The world premiere of Anahita Abbasi's … within the shifting grounds … will be live-streamed on the Symphony’s Facebook page www.facebook.com/sfsymphony on March 4 at approximately 2:20 pm Pacific Standard Time.
Iranian composer Anahita Abbasi has emerged in recent years as a composer worth watching, and her works have traveled the globe in performances at leading venues for contemporary music. On March 4, her music comes to the Bay Area, with the world premiere of …within the shifting grounds…, commissioned by the SFS Youth Orchestra in collaboration with the International Contemporary Ensemble (ICE), and featuring the YO and members of ICE, led by Wattis Foundation Music Director Christian Reif. We spoke with Abbasi last month on her way to San Francisco from San Diego, where she is a PhD student at UC San Diego.
Q. How did you get started as a composer?
A. I began studying music theory, harmony, and counterpoint when I was eight in my home town, Shiraz, Iran. Within that year, I started to compose little songs for a school music festival. Two years later, I started playing the piano and won various prizes but by the time I was sixteen I became certain I wanted to only focus on composing and not performing. In 2005 I moved to Graz, Austria (a center of contemporary music in Europe) to study music theory and composition. At the time, I was having concerts here and there in Austria but I think I was more of a curious composition student questioning what was necessary for me to be a composer. In 2011, I attended the Atlas Academy in Amsterdam and there, while working closely with maestros in music of other cultures, something clicked; I suddenly felt I knew exactly what I was doing and desired to create. Since then, it has been a fruitful and rewarding journey working with performers and artists all around the world.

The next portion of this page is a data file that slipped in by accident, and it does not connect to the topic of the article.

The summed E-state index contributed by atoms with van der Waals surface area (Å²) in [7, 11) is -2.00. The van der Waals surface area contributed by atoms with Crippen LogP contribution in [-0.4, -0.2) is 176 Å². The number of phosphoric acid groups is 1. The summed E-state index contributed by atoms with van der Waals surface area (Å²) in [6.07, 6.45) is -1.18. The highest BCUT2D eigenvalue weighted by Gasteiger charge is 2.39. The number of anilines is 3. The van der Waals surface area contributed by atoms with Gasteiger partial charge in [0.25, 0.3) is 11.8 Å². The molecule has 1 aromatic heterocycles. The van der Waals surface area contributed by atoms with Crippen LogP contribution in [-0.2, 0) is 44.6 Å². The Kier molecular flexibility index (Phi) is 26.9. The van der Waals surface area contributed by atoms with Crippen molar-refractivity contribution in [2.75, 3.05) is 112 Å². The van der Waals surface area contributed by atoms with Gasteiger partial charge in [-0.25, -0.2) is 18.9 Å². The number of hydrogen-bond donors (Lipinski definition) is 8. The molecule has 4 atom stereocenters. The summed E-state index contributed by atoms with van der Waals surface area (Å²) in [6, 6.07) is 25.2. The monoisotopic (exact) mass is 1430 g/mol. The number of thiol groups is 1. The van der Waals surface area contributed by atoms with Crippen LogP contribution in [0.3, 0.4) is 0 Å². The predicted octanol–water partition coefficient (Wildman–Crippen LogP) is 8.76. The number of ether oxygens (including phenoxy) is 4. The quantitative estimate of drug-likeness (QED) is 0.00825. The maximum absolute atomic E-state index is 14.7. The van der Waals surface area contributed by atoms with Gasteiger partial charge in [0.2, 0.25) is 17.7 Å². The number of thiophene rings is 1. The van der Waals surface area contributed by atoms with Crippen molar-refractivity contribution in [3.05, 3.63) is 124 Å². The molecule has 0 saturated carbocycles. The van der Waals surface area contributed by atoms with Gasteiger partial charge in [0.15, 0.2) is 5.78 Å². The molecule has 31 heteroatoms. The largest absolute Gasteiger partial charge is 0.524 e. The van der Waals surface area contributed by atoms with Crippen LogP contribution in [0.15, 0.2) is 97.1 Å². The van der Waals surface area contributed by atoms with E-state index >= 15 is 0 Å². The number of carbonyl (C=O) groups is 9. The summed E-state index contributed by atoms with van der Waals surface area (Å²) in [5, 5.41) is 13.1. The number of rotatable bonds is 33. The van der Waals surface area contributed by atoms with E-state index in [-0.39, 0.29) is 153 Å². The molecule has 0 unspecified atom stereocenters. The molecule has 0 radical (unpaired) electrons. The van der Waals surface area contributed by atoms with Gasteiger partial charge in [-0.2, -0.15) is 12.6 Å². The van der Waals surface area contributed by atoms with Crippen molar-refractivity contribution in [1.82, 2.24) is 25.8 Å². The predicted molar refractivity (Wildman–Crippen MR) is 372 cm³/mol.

Q. How did the commission for the SFSYO and the International Contemporary Ensemble (ICE) come about?
A. About a year and a half ago, musicians from ICE wrote an e-mail expressing interest in working with me. Of course, they are amazing musicians—in my opinion, one of the best contemporary music ensembles in the world—so there was interest from both sides. In September, I received a call asking if I was interested in working with them and the SFSYO as part of ICE's education work. I said yes, and although the time was very, very short, we made it work!
Q. What was your approach in composing this piece?
A. I had a long talk with Christian Reif, and he said I didn’t need to compromise at all; if I had any kind of musical ideas, the YO musicians are able to do pretty much anything. I decided to write as conventionally as possible—but still include techniques that are well-known in contemporary music—and explore different sounds so we can experiment. I’m excited to bring this aspect of contemporary music to the YO musicians; it’s very new to them but they are enthusiastic and eager to find these new sounds, which is amazing.
Q. What are some of your influences as a composer?
A. I am influenced by anything and everything around me. I’ve tried to learn to observe and perceive those details through various glasses. They enrich our perception and add other layers towards creation. I’m also inspired by nature; there are a lot of sounds in my music and in this piece that remind us of a rainforest or birds. I am enjoying experimenting and exploring these things and letting my imagination really fly and float to see what comes.
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